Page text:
Around the Town

CAS to host Catholic-Jewish meeting, Jan. 15

Congregation Ahavath Sholom invites the entire community to a historic meeting of Catholics and Jews scheduled to take place at the synagogue on Saturday, Jan. 15, at 1 p.m. At that time, Bishop Kevin W. Vann of the Diocese of Fort Worth and Rabbi Gary G. Perras of Congregation Ahavath Sholom will hold a dialogue on “Catholic-Jewish Relations Since Vatican II.”
Ahavath Sholom President Marvin Beleck pointed out that following the “Nostra Aetate” statement of Vatican II, great strides have been made by the Catholic Church in fighting anti-Semitism and promoting a genuine respect for the Jewish religion and for the Jewish people. Perhaps the culmination of this process to date was the recognition by the Vatican of the state of Israel, which was a very moving and significant event for the Jewish people.
Ed Bond, chairman of the congregational ritual committee, added that part of the mission of the congregation is to serve the larger community and promote the cause of peace and justice. This can only be achieved when different groups come together to share their traditions and concerns. For that reason, the shul hopes to have a sizable turnout from the community at large.
Bishop Kevin W. Vann, JCD, DD, was ordained and installed as the third bishop of the Catholic Diocese of Fort Worth on July 13, 2005. He was born May 10, 1951, in Springfield, Ill., and is the oldest of six children of William M. Vann, Jr. and Theresa Jones Vann. Bishop Vann attended Springfield College and earned a Bachelor of Science in medical technology from Millikin University in Decatur, Ill. After working three years as a medical technologist, he entered the seminary in 1976, spending a year at the Immaculate Conception Diocesan Seminary in Springfield and four years at Kenrick Seminary in St. Louis, Mo., majoring in theology. After his ordination on May 30, 1981, he was assigned to graduate studies in canon law at the Angelicum in Rome. Upon returning to the Diocese of Springfield in Illinois, Bishop Vann was involved in the work of the Diocesan Tribunal and the Tribunal of Second Instance in Chicago. He served as pastor of parishes ranging in size from 30 to 1,300 families, two of which had large schools. Bishop Vann celebrated the 25th anniversary of his ordination in 2006.
Rabbi Gary G. Perras is a native of Baltimore, Md., and was educated in the Baltimore public schools. He received a B.A. (liberal arts/philosophy) from Johns Hopkins University in 1962 and graduated from Baltimore Hebrew College that year. Rabbi Perras received his MHL from the Jewish Theological Seminary of America in 1965 and spent a year of study at the Hebrew University in Jerusalem. He was ordained as rabbi by the Jewish Theological Seminary of America in 1967. Rabbi Perras has served with distinction at pulpits in New York, Pennsylvania, Virginia and Florida. He has received numerous awards and honors for service to the Jewish community and the community at large.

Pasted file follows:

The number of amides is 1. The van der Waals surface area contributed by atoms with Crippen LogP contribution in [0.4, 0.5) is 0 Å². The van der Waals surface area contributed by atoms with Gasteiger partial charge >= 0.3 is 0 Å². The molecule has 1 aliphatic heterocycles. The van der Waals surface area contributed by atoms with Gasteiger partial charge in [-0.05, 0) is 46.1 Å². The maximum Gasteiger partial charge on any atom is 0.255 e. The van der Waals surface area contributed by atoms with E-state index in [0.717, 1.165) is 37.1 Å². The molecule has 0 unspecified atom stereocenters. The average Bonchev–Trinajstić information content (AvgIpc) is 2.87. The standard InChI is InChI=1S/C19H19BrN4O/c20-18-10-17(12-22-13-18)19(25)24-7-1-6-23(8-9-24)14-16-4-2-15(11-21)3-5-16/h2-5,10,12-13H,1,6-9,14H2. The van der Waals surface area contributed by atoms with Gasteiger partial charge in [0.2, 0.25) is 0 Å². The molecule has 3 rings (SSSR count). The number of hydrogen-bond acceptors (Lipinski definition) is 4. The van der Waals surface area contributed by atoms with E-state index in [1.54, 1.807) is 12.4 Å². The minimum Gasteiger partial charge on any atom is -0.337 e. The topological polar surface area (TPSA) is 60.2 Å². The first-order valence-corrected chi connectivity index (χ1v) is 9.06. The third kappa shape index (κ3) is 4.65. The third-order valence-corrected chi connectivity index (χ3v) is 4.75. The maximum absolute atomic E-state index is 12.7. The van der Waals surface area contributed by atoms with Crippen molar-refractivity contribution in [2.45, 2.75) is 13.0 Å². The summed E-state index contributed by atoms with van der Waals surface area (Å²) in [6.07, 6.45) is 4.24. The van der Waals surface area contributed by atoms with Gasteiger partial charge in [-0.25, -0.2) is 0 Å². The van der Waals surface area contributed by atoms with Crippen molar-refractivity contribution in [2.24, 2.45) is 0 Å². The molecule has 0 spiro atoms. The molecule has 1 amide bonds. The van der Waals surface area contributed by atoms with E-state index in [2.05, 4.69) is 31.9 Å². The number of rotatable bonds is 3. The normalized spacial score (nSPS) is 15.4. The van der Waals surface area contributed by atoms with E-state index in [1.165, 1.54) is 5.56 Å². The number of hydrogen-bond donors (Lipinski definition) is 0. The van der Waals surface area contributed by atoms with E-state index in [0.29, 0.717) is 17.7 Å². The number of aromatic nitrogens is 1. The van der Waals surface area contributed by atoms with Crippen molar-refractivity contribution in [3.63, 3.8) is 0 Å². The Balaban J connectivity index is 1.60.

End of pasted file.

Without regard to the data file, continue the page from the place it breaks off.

Congregation Ahavath Sholom is located at 4050 S. Hulen St. in Fort Worth. For additional information, call the synagogue office at 817-731- 4721.

Dr. Kenneth Stein to speak on ‘Hijacking Israel’s Legitimacy,’ Jan. 20

Dr. Kenneth W. Stein, the Jewish Federation of Fort Worth and Tarrant County’s 2011 Larry Kornbleet Memorial Scholar-in-Residence, will be in Dallas on Thursday, Jan. 20, to give a 7:30 p.m. lecture on “Hijacking Israel’s Legitimacy.” The program will take place at Congregation Ahavath Sholom, 4050 S. Hulen, Fort Worth.
Israel’s sovereignty was recognized first by the United States in 1948 and then by the United Nations. Despite peace treaties with two Arab states triumphing over foreign armies, terrorists and insurgencies, Israel’s legitimacy remains under onerous attack. This hostility is fed by sources in the Middle East, in the media, at academic institutions, among intellectuals, by former presidents and in international organizations. How did this reality unfold and what can be done by Jews and non-Jews alike to combat this insidious scourge?
Dr. Stein is convinced that “allowing others to hijack our history and tell our story is equivalent to running aimlessly from the battleground.” As a professor of contemporary Middle Eastern history, political science and Israeli studies at Emory University, Dr. Stein states, “Silence is acquiescence. Confronting falsehoods means having to know your own story, to own it and to be proud of its unfolding. It means being critical when necessary, but not falling on your own sword in demonstrating wisdom, compassion and competence.”